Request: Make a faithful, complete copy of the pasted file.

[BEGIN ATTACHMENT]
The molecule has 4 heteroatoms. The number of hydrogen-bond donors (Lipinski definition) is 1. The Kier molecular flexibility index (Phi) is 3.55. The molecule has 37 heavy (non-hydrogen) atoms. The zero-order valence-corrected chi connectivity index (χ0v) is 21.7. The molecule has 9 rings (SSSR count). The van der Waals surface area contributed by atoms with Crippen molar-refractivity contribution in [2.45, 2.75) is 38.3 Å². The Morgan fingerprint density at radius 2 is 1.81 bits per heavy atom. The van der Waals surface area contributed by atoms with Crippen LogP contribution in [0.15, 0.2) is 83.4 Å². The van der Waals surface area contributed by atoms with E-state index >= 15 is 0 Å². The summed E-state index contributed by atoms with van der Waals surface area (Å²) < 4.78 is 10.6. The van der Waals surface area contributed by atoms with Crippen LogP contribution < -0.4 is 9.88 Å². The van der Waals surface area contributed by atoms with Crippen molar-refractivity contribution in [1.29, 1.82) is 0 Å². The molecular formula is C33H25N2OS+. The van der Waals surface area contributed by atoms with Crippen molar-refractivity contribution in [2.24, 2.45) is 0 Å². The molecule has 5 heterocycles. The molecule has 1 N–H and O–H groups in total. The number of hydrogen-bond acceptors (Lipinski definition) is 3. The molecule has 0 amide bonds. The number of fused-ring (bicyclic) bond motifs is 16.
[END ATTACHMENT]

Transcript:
The molecule has 4 heteroatoms. The number of hydrogen-bond donors (Lipinski definition) is 1. The Kier molecular flexibility index (Phi) is 3.55. The molecule has 37 heavy (non-hydrogen) atoms. The zero-order valence-corrected chi connectivity index (χ0v) is 21.7. The molecule has 9 rings (SSSR count). The van der Waals surface area contributed by atoms with Crippen molar-refractivity contribution in [2.45, 2.75) is 38.3 Å². The Morgan fingerprint density at radius 2 is 1.81 bits per heavy atom. The van der Waals surface area contributed by atoms with Crippen LogP contribution in [0.15, 0.2) is 83.4 Å². The van der Waals surface area contributed by atoms with E-state index >= 15 is 0 Å². The summed E-state index contributed by atoms with van der Waals surface area (Å²) < 4.78 is 10.6. The van der Waals surface area contributed by atoms with Crippen LogP contribution < -0.4 is 9.88 Å². The van der Waals surface area contributed by atoms with Crippen molar-refractivity contribution in [1.29, 1.82) is 0 Å². The molecular formula is C33H25N2OS+. The van der Waals surface area contributed by atoms with Crippen molar-refractivity contribution in [2.24, 2.45) is 0 Å². The molecule has 5 heterocycles. The molecule has 1 N–H and O–H groups in total. The number of hydrogen-bond acceptors (Lipinski definition) is 3. The molecule has 0 amide bonds. The number of fused-ring (bicyclic) bond motifs is 16.